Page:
• A judge ruled that the figure should be uncovered
  • The judge said the authorities had a "somewhat opaque" interpretation of the sculpture
  • Philadelphia received the statue as a donation in 1876

A controversial statue of Christopher Columbus was revealed in South Philadelphia's Marconi Plaza on Sunday, after nearly two years since it had been covered with a plywood box.

A judge ruled Friday that the figure should be uncovered.

The court's decision received significant backlash from officials, including Kevin Lessard, the spokesperson for the City of Philadelphia who termed it "very disappointing."

"We continue to believe that the Christopher Columbus statue, which has been a source of controversy in Philadelphia, should be removed from its current position at Marconi Plaza," Lessard said.

On the other hand, Attorney George Bochetto, who argued in favor of the sculpture's display, said that Friday's ruling proved that "the rule of law still matters."

"We are not a society ruled by cancel culture mobs. That all ethnic groups can proudly protect and honor their diverse heritages," Bochetto said, as per ABC News.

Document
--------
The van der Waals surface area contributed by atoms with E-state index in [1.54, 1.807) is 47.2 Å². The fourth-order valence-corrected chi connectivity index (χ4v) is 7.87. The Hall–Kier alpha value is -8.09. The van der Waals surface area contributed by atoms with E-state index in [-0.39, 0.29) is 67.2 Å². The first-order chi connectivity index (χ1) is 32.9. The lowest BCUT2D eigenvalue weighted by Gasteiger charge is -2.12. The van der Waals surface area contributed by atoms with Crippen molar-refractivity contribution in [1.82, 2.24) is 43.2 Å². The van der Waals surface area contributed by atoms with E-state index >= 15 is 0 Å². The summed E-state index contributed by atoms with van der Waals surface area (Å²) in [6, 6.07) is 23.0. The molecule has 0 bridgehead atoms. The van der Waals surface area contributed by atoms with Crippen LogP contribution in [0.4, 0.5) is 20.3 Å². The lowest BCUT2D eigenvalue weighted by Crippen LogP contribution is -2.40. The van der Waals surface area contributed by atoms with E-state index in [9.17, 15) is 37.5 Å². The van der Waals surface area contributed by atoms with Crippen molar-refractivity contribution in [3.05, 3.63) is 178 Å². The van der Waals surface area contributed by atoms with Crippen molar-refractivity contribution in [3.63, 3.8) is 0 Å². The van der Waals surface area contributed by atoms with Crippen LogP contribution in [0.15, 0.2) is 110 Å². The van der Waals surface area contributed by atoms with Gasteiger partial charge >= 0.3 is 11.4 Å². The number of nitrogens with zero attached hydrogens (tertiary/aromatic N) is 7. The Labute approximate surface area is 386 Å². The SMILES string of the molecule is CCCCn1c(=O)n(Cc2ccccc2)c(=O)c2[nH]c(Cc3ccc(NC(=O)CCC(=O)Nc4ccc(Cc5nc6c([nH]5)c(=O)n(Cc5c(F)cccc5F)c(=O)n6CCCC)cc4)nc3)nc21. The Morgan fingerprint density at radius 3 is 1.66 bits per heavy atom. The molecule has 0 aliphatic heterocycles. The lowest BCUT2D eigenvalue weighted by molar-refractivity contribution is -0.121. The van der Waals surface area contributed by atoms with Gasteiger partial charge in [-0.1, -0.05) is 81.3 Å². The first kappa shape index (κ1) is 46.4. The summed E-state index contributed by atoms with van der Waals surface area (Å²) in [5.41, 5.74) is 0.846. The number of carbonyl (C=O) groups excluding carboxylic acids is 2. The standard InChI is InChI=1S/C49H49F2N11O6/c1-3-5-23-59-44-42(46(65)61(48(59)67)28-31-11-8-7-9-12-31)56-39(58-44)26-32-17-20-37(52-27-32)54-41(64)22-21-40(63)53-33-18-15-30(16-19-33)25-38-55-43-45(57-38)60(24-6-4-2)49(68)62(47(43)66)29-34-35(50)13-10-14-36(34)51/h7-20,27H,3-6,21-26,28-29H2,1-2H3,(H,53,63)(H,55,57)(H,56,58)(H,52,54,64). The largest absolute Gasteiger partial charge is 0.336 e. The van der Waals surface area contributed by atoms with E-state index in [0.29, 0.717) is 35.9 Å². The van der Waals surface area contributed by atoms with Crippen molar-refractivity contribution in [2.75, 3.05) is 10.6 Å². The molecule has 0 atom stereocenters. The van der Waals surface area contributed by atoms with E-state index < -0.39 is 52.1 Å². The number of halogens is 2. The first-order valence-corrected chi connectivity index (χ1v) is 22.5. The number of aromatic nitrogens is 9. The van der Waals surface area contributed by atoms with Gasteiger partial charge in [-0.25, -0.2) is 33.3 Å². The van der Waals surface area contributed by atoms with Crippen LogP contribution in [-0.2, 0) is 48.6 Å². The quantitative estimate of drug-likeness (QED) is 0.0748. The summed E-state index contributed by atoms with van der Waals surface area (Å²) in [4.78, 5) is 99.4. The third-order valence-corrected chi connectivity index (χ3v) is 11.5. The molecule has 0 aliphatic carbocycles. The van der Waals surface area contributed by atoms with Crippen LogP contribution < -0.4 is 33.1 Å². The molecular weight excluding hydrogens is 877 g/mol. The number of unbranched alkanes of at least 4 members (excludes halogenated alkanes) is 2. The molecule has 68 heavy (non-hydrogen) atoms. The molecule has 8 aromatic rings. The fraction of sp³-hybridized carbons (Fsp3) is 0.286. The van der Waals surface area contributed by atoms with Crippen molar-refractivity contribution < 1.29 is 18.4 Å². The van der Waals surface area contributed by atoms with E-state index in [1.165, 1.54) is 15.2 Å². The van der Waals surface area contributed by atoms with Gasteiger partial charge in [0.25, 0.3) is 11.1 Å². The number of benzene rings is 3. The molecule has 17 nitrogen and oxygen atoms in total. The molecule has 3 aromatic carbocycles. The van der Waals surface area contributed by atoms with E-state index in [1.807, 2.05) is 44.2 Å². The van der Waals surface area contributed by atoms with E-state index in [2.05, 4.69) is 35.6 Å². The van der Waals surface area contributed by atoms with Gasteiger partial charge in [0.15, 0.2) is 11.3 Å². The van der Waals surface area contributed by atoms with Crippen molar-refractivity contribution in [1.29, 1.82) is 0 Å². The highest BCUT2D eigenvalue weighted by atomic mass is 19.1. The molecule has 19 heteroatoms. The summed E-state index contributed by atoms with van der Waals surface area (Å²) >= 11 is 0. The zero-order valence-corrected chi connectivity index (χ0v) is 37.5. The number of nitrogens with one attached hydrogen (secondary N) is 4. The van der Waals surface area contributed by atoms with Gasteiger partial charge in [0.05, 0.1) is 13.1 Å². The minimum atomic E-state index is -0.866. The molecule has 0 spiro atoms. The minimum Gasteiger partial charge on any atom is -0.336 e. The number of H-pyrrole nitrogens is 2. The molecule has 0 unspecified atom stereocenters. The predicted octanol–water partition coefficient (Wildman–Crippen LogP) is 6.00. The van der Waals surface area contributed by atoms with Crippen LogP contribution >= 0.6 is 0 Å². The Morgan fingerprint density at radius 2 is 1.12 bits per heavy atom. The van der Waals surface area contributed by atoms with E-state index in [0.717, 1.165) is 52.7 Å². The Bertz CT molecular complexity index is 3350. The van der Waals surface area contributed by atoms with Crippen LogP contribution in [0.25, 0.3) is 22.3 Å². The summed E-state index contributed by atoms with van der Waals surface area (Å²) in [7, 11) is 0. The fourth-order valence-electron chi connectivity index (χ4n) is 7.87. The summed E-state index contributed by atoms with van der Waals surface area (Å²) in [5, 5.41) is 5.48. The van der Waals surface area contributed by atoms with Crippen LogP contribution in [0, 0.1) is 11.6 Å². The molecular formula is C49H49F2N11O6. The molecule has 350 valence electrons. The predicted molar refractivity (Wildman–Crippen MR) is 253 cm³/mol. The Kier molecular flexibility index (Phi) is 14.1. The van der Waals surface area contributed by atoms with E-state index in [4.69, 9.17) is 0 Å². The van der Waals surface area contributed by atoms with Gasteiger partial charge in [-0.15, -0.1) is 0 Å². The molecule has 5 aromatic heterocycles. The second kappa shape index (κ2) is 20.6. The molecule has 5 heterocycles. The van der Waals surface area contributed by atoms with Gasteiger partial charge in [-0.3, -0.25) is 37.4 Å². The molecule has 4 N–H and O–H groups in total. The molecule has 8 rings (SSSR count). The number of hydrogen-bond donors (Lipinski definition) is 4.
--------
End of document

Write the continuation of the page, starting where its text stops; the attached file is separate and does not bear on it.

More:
The Christopher Columbus statue became a controversial site in Philadelphia in 2020 after the death of George Floyd. Mayor Jim Kenney, a Democrat, said he wanted to take down the sculpture after BLM (Black Lives Matter) protests broke out in the region, ABC News reported.

Judge Mary Hannah Leavitt said that the City of Philadelphia provided the court with a "somewhat opaque" interpretation of the Christopher Columbus statue and the authorities had the option to install a plaque with the statue to clarify its message, New York Times reported, quoting the court's ruling.

The Christopher Columbus figure was accepted by Philadelphia in 1876 as a donation during America's centennial. Citing this reason, Judge Leavitt said the authority had the responsibility to preserve the statue, tagged as a "historic object" in 2017.

"The Columbus statue is not city property as is, for example, a city snowblower," she wrote, as per New York Times.

The 146-year-old statue in Philadelphia was one of the first sculptures dedicated to Christopher Columbus, an Italian explorer to made his way to the Americas nearly 500 years ago.

Americans in support of the statue say it celebrates Italian heritage in the country. Those in opposition, however, connect Columbus' arrival to the exploitation of America's indigenous population.

Christopher Columbus
The second Monday of October marks the Columbus Day. This photo shows the statue of Christopher Columbus at Columbus Circle in front of Union Station in Washington, D.C., Oct. 7, 2007 Getty Images/ Mandel Ngan